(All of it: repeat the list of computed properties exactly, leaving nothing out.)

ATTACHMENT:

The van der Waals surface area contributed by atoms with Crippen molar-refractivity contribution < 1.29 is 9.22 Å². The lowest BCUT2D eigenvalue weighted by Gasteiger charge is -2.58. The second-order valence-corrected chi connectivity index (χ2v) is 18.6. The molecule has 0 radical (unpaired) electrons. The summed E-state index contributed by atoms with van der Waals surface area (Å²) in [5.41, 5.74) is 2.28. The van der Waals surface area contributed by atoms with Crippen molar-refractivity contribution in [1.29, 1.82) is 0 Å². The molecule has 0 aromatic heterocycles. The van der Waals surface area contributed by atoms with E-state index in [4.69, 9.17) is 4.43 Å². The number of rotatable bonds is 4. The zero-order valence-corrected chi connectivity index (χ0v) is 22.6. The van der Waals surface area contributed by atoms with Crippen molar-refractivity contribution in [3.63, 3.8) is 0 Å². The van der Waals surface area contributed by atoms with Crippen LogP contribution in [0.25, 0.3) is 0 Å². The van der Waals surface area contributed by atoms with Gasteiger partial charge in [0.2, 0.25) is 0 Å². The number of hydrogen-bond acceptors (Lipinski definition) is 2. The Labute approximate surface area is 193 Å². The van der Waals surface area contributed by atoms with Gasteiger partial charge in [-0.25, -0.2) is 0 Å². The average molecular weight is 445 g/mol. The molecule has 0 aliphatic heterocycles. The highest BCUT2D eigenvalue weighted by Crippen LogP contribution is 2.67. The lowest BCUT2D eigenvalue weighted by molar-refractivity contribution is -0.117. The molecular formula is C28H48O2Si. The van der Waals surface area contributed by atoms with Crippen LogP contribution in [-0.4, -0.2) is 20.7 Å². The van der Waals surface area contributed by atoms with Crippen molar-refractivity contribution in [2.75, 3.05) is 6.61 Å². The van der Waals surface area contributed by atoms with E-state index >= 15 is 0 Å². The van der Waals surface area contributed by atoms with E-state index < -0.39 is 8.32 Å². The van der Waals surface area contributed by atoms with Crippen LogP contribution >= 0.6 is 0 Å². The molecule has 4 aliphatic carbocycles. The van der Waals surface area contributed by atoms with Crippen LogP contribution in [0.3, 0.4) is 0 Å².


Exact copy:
The van der Waals surface area contributed by atoms with Crippen molar-refractivity contribution < 1.29 is 9.22 Å². The lowest BCUT2D eigenvalue weighted by Gasteiger charge is -2.58. The second-order valence-corrected chi connectivity index (χ2v) is 18.6. The molecule has 0 radical (unpaired) electrons. The summed E-state index contributed by atoms with van der Waals surface area (Å²) in [5.41, 5.74) is 2.28. The van der Waals surface area contributed by atoms with Crippen molar-refractivity contribution in [1.29, 1.82) is 0 Å². The molecule has 0 aromatic heterocycles. The van der Waals surface area contributed by atoms with E-state index in [4.69, 9.17) is 4.43 Å². The number of rotatable bonds is 4. The zero-order valence-corrected chi connectivity index (χ0v) is 22.6. The van der Waals surface area contributed by atoms with Crippen molar-refractivity contribution in [3.63, 3.8) is 0 Å². The van der Waals surface area contributed by atoms with Crippen LogP contribution in [0.25, 0.3) is 0 Å². The van der Waals surface area contributed by atoms with Gasteiger partial charge in [0.2, 0.25) is 0 Å². The number of hydrogen-bond acceptors (Lipinski definition) is 2. The Labute approximate surface area is 193 Å². The van der Waals surface area contributed by atoms with Gasteiger partial charge in [-0.25, -0.2) is 0 Å². The average molecular weight is 445 g/mol. The molecule has 0 aliphatic heterocycles. The highest BCUT2D eigenvalue weighted by Crippen LogP contribution is 2.67. The lowest BCUT2D eigenvalue weighted by molar-refractivity contribution is -0.117. The molecular formula is C28H48O2Si. The van der Waals surface area contributed by atoms with Crippen LogP contribution in [-0.4, -0.2) is 20.7 Å². The van der Waals surface area contributed by atoms with Crippen molar-refractivity contribution in [2.75, 3.05) is 6.61 Å². The van der Waals surface area contributed by atoms with E-state index >= 15 is 0 Å². The van der Waals surface area contributed by atoms with E-state index < -0.39 is 8.32 Å². The van der Waals surface area contributed by atoms with Crippen LogP contribution >= 0.6 is 0 Å². The molecule has 4 aliphatic carbocycles. The van der Waals surface area contributed by atoms with Crippen LogP contribution in [0.3, 0.4) is 0 Å².